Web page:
Kolkata, 21 June: Sudip Saha is a young freelance photographer based out of Kolkata, the state capital of West Bengal in eastern India. The 27-year-old sweats outdoors for several hours under the scorching sun to shoot awe inspiring visuals for his clients that hire him for the job.
He earns a descent income every month to run his family that includes his aging parents. He is passionate about his profession but the severe heat and humidity makes him feel that he has chosen a wrong source of livelihood that entails continuous exposure to the unrelenting weather, “The climate is simply unbearable now. It’s too hot to step outside the house during the day hours but my profession demands me to work continuously under the blazing sun. I was born in this city (Kolkata) but have never faced such torture of nature ever before,” he says adding that he has fallen ill due to extreme hot weather twice in the past one month.
We used to hear about climate change and global warming but now it’s a reality before us. It’s difficult to survive in this inclement weather. I might switch to another job where I can work from the comfort of air-conditioners if the situation continues to remain the same. – Sudip Saha
He is, however, not alone to face the torturous climatic conditions but millions of people are facing the same predicament in India where the summers have been unusually harsh this year and monstrous heat waves have devoured several hundreds of lives across the country.
Nearly 100 dead in a heat wave
Around 100 lives have been lost in the sweltering heat wave over the last several days in two states of Bihar and Uttar Pradesh which are among the most populous and poverty struck regions in India. Doctors said that most of the deceased were above 60 and had prior health ailments that were intensified due to severe heat wave conditions.
The serious impact of climate change could be gauged from the fact that the mercury in Delhi, nation’s capital crossed 46 degree Celsius, in May, this year.
The drastic rise in temperature has made life hellish for the country’s poor population, especially the daily wage earners, construction workers and millions of others who work under the sizzling sun to eke out their livelihood.
Manoj Pandey, a construction worker in Munger district of Bihar conceded that the rising cost of food materials has left him with no alternative but to work even at the cost of his life. The 34-year-old earns Rs 500 ($6) per day after working for 8-9 hours. “It is difficult to sit idle even for a day in the house as I am the sole bread winner of my family that comprise my four children, wife and mother. I have suffered from dehydration thrice in the past one month as the heat is strangulating me. The doctors have advised rest in this humid conditions but my family would sleep hungry if I stay at home.”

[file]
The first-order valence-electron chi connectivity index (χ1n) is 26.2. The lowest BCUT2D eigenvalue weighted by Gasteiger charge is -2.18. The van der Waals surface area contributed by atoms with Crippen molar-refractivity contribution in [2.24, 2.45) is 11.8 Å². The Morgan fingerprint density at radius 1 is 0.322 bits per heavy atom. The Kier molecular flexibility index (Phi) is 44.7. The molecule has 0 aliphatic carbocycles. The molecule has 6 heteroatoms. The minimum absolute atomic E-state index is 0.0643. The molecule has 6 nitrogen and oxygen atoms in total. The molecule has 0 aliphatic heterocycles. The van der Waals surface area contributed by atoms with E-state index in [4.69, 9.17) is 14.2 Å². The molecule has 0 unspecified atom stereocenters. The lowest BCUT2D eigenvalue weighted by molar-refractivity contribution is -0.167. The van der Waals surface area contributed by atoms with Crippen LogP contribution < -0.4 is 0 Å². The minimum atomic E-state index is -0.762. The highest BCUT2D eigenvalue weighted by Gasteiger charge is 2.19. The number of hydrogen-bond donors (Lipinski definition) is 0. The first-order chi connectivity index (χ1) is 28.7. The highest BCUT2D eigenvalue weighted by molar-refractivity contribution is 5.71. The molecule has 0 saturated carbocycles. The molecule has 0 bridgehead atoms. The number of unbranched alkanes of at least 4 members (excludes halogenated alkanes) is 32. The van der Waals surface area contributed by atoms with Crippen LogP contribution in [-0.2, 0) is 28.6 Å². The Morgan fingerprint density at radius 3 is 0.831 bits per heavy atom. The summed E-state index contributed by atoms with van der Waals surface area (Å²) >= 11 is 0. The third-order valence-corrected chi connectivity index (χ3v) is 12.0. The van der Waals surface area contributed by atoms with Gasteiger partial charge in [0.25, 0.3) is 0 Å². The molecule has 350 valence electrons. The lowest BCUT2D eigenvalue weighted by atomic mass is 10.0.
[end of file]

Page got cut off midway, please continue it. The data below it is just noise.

The problem of heat wave is compounded by the severe shortage of water in several pockets of the country where the ground water level has plummeted to the lowest level and several tube wells are running dry forcing women to walk for longer distances for a pitcher of water that often results in skirmishes due to a huge gap between demand and supply.
Researchers have already indicated that India and China would be severely hit by water crisis with sectors like agriculture and manufacturing to bear the brunt of it.
A study published by India’s top meteorologists in 2021 had found that heat waves have claimed more than 17,000 lives in the past 50 years.
The summer months from April to June are generally the hottest in most parts of India but the temperature have become more intense in the past one decade.
Environmentalists say that massive deforestation coupled with rise in green house gas emissions have been making the climate warmer with each passing year, “We are themselves to be blamed for the present condition as the global temperatures are rising due to massive deforestation and emission of green house gases has been making the planet hotter. India is likely to witness more such heat waves in the near future. The situation can only be reversed a bit if the environment is saved and more trees are planted,” pointed out Tuhin Subhra Mandal, an environmentalist based in West Bengal.
India has already promised to reach its non-fossil energy capacity to 500 GW by 2030 and to meet 50 percent of its energy requirements from renewable energy by the same year and also to bring its emissions to zero by 2070 in COP 26 in 2021. It’s now time to act on it before it becomes too late.